2.1. Understand the interface of GeoServer#
After logging in to GeoServer, now focus on the layout.
As you can see in the screenshot below, the GeoServer Web interface has three main areas.
The central area is where the information is displayed; the elements in it vary depending on what you do. After logging in, it will show you brief information about the configuration data, as well as warnings or errors that should be corrected. The version number is displayed at the end, and there is a link to the administrator’s mailbox.
On the right, a list shows the capabilities of GeoServer. The acronyms listed refer to the standard OGC protocol; We will discuss some of these protocols in detail, each of which supports at least one version. These numbers are links to XML documents that describe exactly what data and operations are supported by each protocol. They are an invaluable resource for customers willing to use your services.
On the left, a directory lists the configuration areas. Each area contains links to administrative actions. When you click one of the options, contextual options are displayed in the central area. We will explore each area in the next paragraph.
About and status#
This area provides information about run-time variables and how to describe GeoServer to clients connected to GeoServer.
The server status gives you a good understanding of the main configuration parameters and information about the current state of GeoServer. This information is organized in a tabular view. In addition to providing information, this view allows you to perform some maintenance operations. We will describe the main items listed in the following screenshot:
Using the transactional Web feature Service (WFS-T), the client can edit the configured feature type. To avoid data corruption, GeoServer locks the data that needs to be traded until the transaction is completed. If the number displayed is greater than 1, your data is doing some transactions. Free Locks button allows you to reset a suspended editing session and delete all orphaned processes to release locks that may have been abandoned.
This displays the number of vector data storage connections. Vector data repositories are repositories configured for feature persistence.
This shows how much memory GeoServer is using. You can run the garbage collector manually by clicking the available memory button. This destroys Java objects marked for deletion.
4.JVM version and font
This is the version of the Java virtual machine (JVM) used by GeoServer. You configured it in Chapter 2, getting started with GeoServer, during installation. You will also see a list of fonts seen by JVM and GeoServer. Fonts are useful for rendering space feature labels. We will discuss this in Chapter 6, layer styling.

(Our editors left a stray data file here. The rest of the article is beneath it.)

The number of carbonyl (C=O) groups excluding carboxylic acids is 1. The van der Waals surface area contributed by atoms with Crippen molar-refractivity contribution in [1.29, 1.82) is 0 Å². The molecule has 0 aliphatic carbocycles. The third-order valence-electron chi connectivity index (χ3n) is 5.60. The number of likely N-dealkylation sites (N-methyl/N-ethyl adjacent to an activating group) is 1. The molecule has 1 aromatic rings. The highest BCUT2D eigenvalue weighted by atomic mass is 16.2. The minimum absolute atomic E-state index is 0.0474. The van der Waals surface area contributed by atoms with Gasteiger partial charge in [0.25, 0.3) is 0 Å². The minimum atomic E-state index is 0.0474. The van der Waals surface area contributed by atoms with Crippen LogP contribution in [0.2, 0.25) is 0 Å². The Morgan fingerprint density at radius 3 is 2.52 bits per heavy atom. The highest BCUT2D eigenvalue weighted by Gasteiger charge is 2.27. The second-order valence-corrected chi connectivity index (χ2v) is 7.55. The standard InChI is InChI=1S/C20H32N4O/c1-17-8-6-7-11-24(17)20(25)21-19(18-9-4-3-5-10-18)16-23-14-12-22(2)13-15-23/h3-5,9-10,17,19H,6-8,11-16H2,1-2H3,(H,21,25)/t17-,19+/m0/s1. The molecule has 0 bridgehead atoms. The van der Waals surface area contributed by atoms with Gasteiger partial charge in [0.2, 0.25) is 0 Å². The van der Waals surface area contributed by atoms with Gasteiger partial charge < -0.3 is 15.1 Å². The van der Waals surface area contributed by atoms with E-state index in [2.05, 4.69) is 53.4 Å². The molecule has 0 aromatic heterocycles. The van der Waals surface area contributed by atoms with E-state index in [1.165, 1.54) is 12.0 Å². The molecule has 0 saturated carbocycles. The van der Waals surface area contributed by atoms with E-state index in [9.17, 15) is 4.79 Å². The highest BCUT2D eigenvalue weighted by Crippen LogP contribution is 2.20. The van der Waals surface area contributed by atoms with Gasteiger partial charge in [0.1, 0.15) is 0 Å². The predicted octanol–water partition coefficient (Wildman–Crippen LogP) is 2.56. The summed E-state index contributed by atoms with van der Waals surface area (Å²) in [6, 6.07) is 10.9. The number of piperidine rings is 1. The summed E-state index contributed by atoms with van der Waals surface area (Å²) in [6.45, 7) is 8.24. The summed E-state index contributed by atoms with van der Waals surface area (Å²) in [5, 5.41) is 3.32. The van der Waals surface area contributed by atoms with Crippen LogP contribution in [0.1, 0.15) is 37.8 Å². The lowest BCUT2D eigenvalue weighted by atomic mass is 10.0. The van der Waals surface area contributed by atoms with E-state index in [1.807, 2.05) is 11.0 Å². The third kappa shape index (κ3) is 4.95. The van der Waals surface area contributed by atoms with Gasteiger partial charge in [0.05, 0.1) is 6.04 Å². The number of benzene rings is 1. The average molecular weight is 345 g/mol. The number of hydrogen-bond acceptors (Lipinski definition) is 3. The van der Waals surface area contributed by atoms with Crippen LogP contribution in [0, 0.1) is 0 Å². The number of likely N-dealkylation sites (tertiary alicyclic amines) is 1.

5.JAI usage and configuration
The Java Advanced Imaging (JAI) library is used for image rendering and for better performance when GeoServer processes raster data, as does Web CoverageService (WCS) and Web Map Service (WMS) requests. We will install native JAI support in Chapter 11, “Tuning GeoServer in Production”.
This will show how many times the server configuration has been updated. At the time of this writing, the amount of information is not that large. Developers seem to plan to use it to let you know that your configuration file has been updated from outside the application. It could be a rest call.
GeoServer also caches connections to storage, feature type definitions, external drawings, font definitions, and CRS definitions. You can press the clear button to force these geoservers to reopen storage and re-read image and font information.
8.Configuration and directory
This option is useful for updating the configuration without having to restart the service. GeoServer keeps the configuration data in memory. If an external process updates a file that contains configuration parameters, you can force GeoServer to reload data from disk.
From here you can preview the current log file or download the full content from the link at the bottom. It can be useful when you cannot access the file system where the actual log files are stored.
The record of each execution is also saved in the log, and the configuration location of the saved location is in the global.
In this panel, information about the organization and people managing the service should be inserted. The default configuration pays homage to the ancient cartographer Claudius Ptolemy (http://en.wikipedia.org/wiki/Ptolemy). This information is included in the WMS functionality and is a reference for users.
As it says, this is just build information and where to find the entirety of the GeoServer documentation, bug tracker and wiki.